The Tragedy of Macbeth: Behind the scenes
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Following both Ian McKellen and Cush Jumbo taking on Hamlet this season, we now have Saoirse Ronan as Lady Macbeth in what is, by far, the best Shakespearean adaptation of the three. As mesmerising on stage as she is on film and glowingly lit in pristine creams with gleaming blonde locks, the multi-Oscar-nominated star is a silver screen siren with, fittingly, shades of Eva Peron. Despite the notoriety of the role, Lady Macbeth has vastly fewer lines than her husband, but Ronan brings a refreshing contemporary reading to the role and is electrifyingly believable. Although it is hard to take your eyes off her, she is also a true company player, shining but never outshining, never pulling focus in this triumphant ensemble piece.
The murderous Macbeths are monstrous opportunists, eager to belive a crown is within their reach and willing to slay their way to it, but Farber also wants us to see a couple physically and emotionally devoted to each other. This is a younger couple than we often see, less bitter and weary. She girlishly leaps into his arms at the news of his early royal favours, they constantly kiss and touch. Her brains complement his brawn, but as Macbeth begins to spiral out of control, his wife’s growing horror at her own complicity in his actions is palpable.
Farber’s stroke of genius has Lady Macbeth (not the messenger in the original text) present for the harrowing murder of Lady Macduff and her children. It is brutally and noisily staged to both our and her horror. That famous “damned spot” is their blood which she desperately tries to wash away from her hands and clothes, and her soul. It is too late, of course, Ronan’s sensitively fragile performance makes it clear Lady Macbeth’s mind and spirit are stained and cracked.
By contrast, James McArdle delivers a Macbeth with more testosterone than sense, easily manipulated by the Wyrd Sisters’ prophecies and then goaded on by his wife. Usually operating a full volume, he is perhaps less convincing in the more introspective moments, but the Mare of Easttown star shines in bluster and bravado and then excels as Macbeth’s guilt builds after the murder of Banquo (Ross Anderson).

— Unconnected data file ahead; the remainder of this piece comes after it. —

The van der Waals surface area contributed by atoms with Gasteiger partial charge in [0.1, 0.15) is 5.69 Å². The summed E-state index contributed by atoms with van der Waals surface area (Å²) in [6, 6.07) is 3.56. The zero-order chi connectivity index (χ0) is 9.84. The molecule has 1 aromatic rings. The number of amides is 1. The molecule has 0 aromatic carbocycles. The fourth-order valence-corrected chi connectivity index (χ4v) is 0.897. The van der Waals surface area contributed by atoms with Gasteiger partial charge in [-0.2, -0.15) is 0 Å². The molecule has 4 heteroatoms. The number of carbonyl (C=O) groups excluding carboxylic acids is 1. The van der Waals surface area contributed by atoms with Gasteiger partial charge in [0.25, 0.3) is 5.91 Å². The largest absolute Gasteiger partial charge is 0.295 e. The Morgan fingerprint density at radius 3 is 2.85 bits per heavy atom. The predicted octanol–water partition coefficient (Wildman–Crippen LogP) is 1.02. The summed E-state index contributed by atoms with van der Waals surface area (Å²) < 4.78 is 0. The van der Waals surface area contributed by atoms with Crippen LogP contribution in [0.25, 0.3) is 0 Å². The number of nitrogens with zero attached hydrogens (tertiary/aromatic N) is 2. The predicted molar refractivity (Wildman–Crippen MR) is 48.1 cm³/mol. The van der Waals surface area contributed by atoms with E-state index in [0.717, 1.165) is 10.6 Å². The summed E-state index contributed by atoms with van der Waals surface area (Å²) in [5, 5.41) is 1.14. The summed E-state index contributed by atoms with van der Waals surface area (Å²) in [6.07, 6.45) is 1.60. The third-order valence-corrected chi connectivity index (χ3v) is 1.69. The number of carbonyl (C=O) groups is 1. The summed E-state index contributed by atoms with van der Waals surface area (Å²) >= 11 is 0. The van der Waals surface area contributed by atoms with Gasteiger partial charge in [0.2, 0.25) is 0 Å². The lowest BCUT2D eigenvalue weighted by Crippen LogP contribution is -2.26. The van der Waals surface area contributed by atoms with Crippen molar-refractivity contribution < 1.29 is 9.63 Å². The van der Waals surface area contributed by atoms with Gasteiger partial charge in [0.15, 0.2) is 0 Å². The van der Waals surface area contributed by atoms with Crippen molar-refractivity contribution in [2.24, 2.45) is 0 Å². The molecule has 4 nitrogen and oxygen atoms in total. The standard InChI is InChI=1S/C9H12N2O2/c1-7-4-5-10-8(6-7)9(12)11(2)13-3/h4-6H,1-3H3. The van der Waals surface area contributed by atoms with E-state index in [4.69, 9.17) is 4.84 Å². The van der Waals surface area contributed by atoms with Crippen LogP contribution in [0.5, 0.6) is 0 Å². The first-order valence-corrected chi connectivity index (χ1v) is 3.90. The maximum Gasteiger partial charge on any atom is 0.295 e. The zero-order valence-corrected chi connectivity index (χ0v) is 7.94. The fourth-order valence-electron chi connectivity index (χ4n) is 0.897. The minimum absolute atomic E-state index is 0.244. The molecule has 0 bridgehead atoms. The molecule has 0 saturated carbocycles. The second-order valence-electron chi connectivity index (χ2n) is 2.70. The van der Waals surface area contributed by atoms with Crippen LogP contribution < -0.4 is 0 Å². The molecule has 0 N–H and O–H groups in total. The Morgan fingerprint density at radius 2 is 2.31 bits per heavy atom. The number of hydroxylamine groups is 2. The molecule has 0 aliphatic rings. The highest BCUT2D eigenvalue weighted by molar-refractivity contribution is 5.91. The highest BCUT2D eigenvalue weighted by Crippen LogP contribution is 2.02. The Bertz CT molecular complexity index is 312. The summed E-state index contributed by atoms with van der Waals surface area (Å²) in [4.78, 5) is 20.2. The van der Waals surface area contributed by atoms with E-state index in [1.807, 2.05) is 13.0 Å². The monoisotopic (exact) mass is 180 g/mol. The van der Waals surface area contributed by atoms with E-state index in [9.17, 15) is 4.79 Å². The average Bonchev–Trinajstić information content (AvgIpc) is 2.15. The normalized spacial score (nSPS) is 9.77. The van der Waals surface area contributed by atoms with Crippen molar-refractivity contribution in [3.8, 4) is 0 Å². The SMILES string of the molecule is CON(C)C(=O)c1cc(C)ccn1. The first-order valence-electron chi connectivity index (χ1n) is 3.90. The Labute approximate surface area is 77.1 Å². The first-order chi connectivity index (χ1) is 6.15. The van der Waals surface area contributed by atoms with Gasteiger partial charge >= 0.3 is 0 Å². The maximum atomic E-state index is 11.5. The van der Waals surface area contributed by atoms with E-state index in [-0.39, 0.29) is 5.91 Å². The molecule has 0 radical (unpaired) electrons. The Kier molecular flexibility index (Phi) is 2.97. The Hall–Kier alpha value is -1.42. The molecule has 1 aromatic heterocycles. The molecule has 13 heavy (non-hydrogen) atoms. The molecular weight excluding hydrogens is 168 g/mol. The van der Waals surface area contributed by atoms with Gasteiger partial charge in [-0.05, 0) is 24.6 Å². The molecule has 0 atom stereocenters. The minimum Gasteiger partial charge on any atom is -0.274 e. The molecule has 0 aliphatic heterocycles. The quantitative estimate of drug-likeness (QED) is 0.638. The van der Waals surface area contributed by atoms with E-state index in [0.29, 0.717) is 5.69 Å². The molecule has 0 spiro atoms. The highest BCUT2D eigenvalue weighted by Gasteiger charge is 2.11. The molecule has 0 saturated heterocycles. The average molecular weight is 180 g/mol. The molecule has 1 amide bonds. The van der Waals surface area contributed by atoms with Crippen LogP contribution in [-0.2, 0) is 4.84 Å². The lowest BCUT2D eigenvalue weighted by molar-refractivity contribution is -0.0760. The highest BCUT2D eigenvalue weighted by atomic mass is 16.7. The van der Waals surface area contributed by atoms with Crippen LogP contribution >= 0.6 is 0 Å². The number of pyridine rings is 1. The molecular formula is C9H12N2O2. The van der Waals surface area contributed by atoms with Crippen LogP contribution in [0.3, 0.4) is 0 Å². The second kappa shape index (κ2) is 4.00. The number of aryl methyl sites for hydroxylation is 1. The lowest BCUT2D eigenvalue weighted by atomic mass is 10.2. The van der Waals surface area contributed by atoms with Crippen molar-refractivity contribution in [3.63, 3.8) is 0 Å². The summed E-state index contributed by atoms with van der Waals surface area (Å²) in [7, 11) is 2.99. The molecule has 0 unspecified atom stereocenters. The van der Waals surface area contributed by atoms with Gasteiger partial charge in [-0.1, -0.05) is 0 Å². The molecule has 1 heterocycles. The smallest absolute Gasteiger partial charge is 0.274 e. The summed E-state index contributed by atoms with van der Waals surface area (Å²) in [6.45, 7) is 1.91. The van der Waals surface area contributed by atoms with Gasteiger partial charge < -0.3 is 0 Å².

He spends most of Act 2 in a mounting state of hysteria, screaming at shadows, haunted by his friend’s ghost.
Farber seizes every opportunity to present Banquo in all his gory glory, mouth dripping blood, other times antlered like a primeval avenging demon. It is terrifically and terrifyingly done.
The three witches are a pitiless prophetic chorus, played in stately stillness by Diane Fletcher, Valerie Lilley and Mareen Hibbert. Instead of crones around a cauldron they are the merciless fates, always present, ominously watching from the edges but also ceremonially laying blankets down for the Macbeths, literally making the bitter bed they will lie in. In another striking tableaux, they cradle the doomed king in their arms as he rails, against his spinning, spiralling fate. He is the child of their own making.
In a uniformly superb cast, Emun Elliot and Akiya Henry are both extraordinary as Macduff and his wife, their raw emotions laid and flayed bare in some of the most powerful, agonising scenes I have ever seen on stage.
Some may resist the purposefully slow pacing of the first half. Farber has turned one of The Bard’s shortest plays into three hours, even whilst removing some scenes. But I found it slowly submerged me in the dark undercurrents before I found myself gasping for breath in the raging torrents of Act 2.
The chillingly atmospheric staging includes a running tap, used to wash away the grime of battles and then the blood on hands and faces from the mounting murders. At the end, it slowly floods the stage as the protagonists drown in their crimes. It creates a stunning image as Lady Macbeth lays down in it to die, but is a little distracting when Macbeth and Macduff’s final battle frequently splashes the front rows.
Wheeled sheets of glass are used to create rooms we may eavesdrop on. Later they become mirrors, primarily reflecting the increasingly haunted Lady Macbeth. An eerily beautiful, echoing synth soundtrack is augmented by a live cellist (Aoife Burke), often accompanied by Henry’s rich vocals.
It all comes together in an almost overwhelming experience. The whole of Act 2 pulses with such drama I found myself leaning forward – dazed and distressed by the palpable emotions and inexorable doom roaring across the stage, but utterly thrilled to have been taken on such a thunderous journey. I’m already desperate to see it again.
THE TRAGEDY AT THE ALMEIDA THEATRE TO NOVEMBER 27
LIVE STREAM OCTOBER 27-30
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